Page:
Comeau & Steam Whistle: Update + Implications

This is an “early fall” update on the legal issues arising from the Supreme Court of Canada decision in R. v. Comeau which was handed down in April of this year.

The full decision is located here: R. v. Comeau (2018 SCC 15). As is widely known, the case dealt with an individual (Gerard Comeau) who drove to Quebec from New Brunswick, purchased some beer and spirits, and then brought them back to New Brunswick. After being stopped by the RCMP, he was charged with a provincial offence since the amount of liquor that he ‘imported’ from Quebec exceeded the amounts permissible under the applicable provincial law. Mr. Comeau’s lawyers argued that the provincial laws were unconstitutional because they violated a section of the Constitution that relates to free trade between the provinces. The Court rejected this argument and upheld the ability of a provincial government to place legal restrictions on the inter-provincial trade in alcohol (which could also include DTC shipments) so long as the primary purpose of the law is not to restrict trade. Nevertheless, the Court also stated that such restrictions may not be permissible if they discriminate as between “in-province” producers and “out of province” producers.

This latter issue could end up being important in respect of provincial policies or laws that treat wineries (or other liquor manufacturers) from one province differently than those from other provinces. A summer decision (Steam Whistle Brewing Inc v Alberta Gaming and Liquor Commission, 2018 ABQB 476) in Alberta applied the reasoning in Comeau and found that preferential markups and grant programs for beer in Alberta were unconstitutional since they provided beneficial treatment to local in-province producers over those from out-of-province producers (i.e. an impermissible ‘trade restriction’). This decision, if upheld, means that the Alberta government cannot impose a different markup regime on producers from another province if it provides better treatment for its local producers. The Alberta government has indicated that it will appeal this decision. 

If the trial level decision is found to be correct then the end effect could be that a provincial government would have to “level up or level down” in regards to markup treatment. In other words, if a government provides lower markups, exemptions or grants to local producers, then it would have to either extend those benefits to all Canadian producers (regardless of provincial origin) or eliminate them entirely. Such a result would have the potential to affect markup policies in a number of provinces.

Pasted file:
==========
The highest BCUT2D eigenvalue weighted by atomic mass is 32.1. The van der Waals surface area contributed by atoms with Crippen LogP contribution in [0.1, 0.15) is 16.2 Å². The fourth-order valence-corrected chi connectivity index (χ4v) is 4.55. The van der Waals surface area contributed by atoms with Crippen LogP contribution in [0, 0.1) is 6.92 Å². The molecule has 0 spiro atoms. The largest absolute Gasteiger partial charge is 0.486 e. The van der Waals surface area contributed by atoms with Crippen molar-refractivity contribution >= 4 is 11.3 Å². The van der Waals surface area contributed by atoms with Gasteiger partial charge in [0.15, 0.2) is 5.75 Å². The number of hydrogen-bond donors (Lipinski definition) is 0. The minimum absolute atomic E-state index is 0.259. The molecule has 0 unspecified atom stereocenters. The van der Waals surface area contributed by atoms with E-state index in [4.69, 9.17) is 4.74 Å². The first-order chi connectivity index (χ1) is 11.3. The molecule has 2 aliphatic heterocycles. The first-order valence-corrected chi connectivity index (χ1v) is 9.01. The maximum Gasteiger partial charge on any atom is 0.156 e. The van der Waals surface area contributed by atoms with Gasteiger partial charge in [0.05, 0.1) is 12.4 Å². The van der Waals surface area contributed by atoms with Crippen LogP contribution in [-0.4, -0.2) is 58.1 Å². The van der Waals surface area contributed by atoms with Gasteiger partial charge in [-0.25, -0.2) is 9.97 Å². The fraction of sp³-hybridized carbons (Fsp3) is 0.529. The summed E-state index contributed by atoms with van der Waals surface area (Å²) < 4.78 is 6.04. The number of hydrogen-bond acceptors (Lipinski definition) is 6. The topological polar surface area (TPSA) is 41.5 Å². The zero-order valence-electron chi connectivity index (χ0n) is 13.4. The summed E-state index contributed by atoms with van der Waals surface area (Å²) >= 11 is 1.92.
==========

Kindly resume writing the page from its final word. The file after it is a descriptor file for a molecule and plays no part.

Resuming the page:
BC Liquor Policy Report Released

The BC Government has now released the report of the Business Technical Advisory Panel: LCLB Liquor Panel. The Branch's page includes a PDF copy of the report as well as information releases and the written submissions that were made to the Panel from various industry stakeholders. The report discusses various issues related to the BC liquor industry and makes 24 recommendations. The Panel was chaired by myself and included representatives from the BC Craft Brewers Guild, Canada's National Brewers, Craft Distillers Guild, Alliance of Beverage Licensees, BC Restaurant and Foodservices Association, Restaurants Canada, BC Wine Institute and the Rural Agency Store Advisory Society.

Comeau Decision Released by SCC

The Supreme Court of Canada released its judgment in R. v. Comeau (the interprovincial alcohol transport case) today. The court reversed the trial level decision from New Brunswick which had found that a provincial law restricting the possession of alcohol from outside the province was unconstitutional. The Supreme Court disagreed with the trial judge's approach, finding that the provincial restriction was valid. The full Comeau decision is here

Ruling on Interprovincial Alcohol Case (Comeau) to be Made Thursday

The Supreme Court of Canada has announced that its judgment in the interprovincial alcohol transport case (Comeau) will be delivered this Thursday, April 19th at 945 am Eastern time (645 Pacific). Details here. This ruling deals with the issue of whether or not a province has the legislative power to prevent or restrict alcohol purchases from another province. 

Comeau Case - Appeal to be Heard by SCC

The Supreme Court of Canada will hear an appeal of the decision in R. v. Comeau (the inter-provincial alcohol transport case) on December 6th and 7th. The hearings are scheduled for 930 am (Eastern - 630 am Pacific) on each day. The SCC website contains all of the factums (arguments) that have been filed for the appeal. In addition, the site will host a live webcast of the hearings on each day.